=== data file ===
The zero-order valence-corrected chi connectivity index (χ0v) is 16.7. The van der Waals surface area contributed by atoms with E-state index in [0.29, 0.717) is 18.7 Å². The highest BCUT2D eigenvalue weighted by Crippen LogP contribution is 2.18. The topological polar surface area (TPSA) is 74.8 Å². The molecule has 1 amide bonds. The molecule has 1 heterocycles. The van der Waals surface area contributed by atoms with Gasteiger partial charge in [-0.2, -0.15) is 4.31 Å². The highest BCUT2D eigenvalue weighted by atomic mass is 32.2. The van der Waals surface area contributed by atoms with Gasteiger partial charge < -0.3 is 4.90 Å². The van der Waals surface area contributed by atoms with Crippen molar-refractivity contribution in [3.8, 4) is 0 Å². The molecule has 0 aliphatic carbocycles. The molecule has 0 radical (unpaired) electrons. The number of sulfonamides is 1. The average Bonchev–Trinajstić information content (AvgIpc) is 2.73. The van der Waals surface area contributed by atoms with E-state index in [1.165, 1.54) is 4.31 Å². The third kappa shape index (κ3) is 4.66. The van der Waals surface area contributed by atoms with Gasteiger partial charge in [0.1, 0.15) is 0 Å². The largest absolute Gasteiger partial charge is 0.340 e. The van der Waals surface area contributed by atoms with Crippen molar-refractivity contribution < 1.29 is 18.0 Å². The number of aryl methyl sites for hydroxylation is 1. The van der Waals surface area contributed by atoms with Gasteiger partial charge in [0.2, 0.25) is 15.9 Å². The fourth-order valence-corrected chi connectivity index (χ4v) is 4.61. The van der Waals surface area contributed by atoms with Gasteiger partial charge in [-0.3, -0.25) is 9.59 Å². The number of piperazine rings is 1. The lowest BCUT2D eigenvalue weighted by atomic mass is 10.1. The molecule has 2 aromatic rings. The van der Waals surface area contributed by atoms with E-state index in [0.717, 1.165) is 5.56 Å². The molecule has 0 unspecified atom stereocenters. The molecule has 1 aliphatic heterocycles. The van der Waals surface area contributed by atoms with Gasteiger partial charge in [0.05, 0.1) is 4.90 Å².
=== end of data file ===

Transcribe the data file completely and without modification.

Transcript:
The zero-order valence-corrected chi connectivity index (χ0v) is 16.7. The van der Waals surface area contributed by atoms with E-state index in [0.29, 0.717) is 18.7 Å². The highest BCUT2D eigenvalue weighted by Crippen LogP contribution is 2.18. The topological polar surface area (TPSA) is 74.8 Å². The molecule has 1 amide bonds. The molecule has 1 heterocycles. The van der Waals surface area contributed by atoms with Gasteiger partial charge in [-0.2, -0.15) is 4.31 Å². The highest BCUT2D eigenvalue weighted by atomic mass is 32.2. The van der Waals surface area contributed by atoms with Gasteiger partial charge < -0.3 is 4.90 Å². The van der Waals surface area contributed by atoms with Crippen molar-refractivity contribution in [3.8, 4) is 0 Å². The molecule has 0 aliphatic carbocycles. The molecule has 0 radical (unpaired) electrons. The number of sulfonamides is 1. The average Bonchev–Trinajstić information content (AvgIpc) is 2.73. The van der Waals surface area contributed by atoms with E-state index in [1.165, 1.54) is 4.31 Å². The third kappa shape index (κ3) is 4.66. The van der Waals surface area contributed by atoms with Gasteiger partial charge in [0.1, 0.15) is 0 Å². The largest absolute Gasteiger partial charge is 0.340 e. The van der Waals surface area contributed by atoms with Crippen molar-refractivity contribution < 1.29 is 18.0 Å². The number of aryl methyl sites for hydroxylation is 1. The van der Waals surface area contributed by atoms with Gasteiger partial charge in [0.2, 0.25) is 15.9 Å². The fourth-order valence-corrected chi connectivity index (χ4v) is 4.61. The van der Waals surface area contributed by atoms with Gasteiger partial charge in [-0.3, -0.25) is 9.59 Å². The number of piperazine rings is 1. The lowest BCUT2D eigenvalue weighted by atomic mass is 10.1. The molecule has 2 aromatic rings. The van der Waals surface area contributed by atoms with E-state index in [0.717, 1.165) is 5.56 Å². The molecule has 0 unspecified atom stereocenters. The molecule has 1 aliphatic heterocycles. The van der Waals surface area contributed by atoms with Gasteiger partial charge in [0.05, 0.1) is 4.90 Å².